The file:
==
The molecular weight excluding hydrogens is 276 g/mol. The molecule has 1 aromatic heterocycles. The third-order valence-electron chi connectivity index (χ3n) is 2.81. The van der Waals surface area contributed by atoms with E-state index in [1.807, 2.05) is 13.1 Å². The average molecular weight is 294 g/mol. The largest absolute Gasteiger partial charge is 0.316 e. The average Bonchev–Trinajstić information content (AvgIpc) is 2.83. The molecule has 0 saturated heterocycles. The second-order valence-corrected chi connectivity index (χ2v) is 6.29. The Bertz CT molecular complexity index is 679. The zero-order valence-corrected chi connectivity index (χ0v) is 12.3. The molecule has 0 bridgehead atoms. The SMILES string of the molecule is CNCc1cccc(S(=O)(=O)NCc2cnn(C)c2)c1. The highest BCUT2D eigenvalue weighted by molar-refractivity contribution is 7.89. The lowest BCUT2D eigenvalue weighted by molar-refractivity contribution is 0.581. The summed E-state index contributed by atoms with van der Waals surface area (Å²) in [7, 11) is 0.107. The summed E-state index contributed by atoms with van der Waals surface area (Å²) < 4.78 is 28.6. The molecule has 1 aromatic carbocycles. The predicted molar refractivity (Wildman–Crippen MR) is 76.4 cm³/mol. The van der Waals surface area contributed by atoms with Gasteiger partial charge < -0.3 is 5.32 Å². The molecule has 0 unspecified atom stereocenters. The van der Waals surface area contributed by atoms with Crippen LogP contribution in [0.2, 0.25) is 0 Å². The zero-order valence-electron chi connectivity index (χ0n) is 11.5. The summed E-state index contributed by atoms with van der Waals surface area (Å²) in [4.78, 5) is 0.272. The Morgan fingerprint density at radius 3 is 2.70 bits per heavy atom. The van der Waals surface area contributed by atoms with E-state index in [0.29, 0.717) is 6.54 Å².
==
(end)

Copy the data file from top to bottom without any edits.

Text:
The molecular weight excluding hydrogens is 276 g/mol. The molecule has 1 aromatic heterocycles. The third-order valence-electron chi connectivity index (χ3n) is 2.81. The van der Waals surface area contributed by atoms with E-state index in [1.807, 2.05) is 13.1 Å². The average molecular weight is 294 g/mol. The largest absolute Gasteiger partial charge is 0.316 e. The average Bonchev–Trinajstić information content (AvgIpc) is 2.83. The molecule has 0 saturated heterocycles. The second-order valence-corrected chi connectivity index (χ2v) is 6.29. The Bertz CT molecular complexity index is 679. The zero-order valence-corrected chi connectivity index (χ0v) is 12.3. The molecule has 0 bridgehead atoms. The SMILES string of the molecule is CNCc1cccc(S(=O)(=O)NCc2cnn(C)c2)c1. The highest BCUT2D eigenvalue weighted by molar-refractivity contribution is 7.89. The lowest BCUT2D eigenvalue weighted by molar-refractivity contribution is 0.581. The summed E-state index contributed by atoms with van der Waals surface area (Å²) in [7, 11) is 0.107. The summed E-state index contributed by atoms with van der Waals surface area (Å²) < 4.78 is 28.6. The molecule has 1 aromatic carbocycles. The predicted molar refractivity (Wildman–Crippen MR) is 76.4 cm³/mol. The van der Waals surface area contributed by atoms with Gasteiger partial charge < -0.3 is 5.32 Å². The molecule has 0 unspecified atom stereocenters. The van der Waals surface area contributed by atoms with Crippen LogP contribution in [0.2, 0.25) is 0 Å². The zero-order valence-electron chi connectivity index (χ0n) is 11.5. The summed E-state index contributed by atoms with van der Waals surface area (Å²) in [4.78, 5) is 0.272. The Morgan fingerprint density at radius 3 is 2.70 bits per heavy atom. The van der Waals surface area contributed by atoms with E-state index in [0.29, 0.717) is 6.54 Å².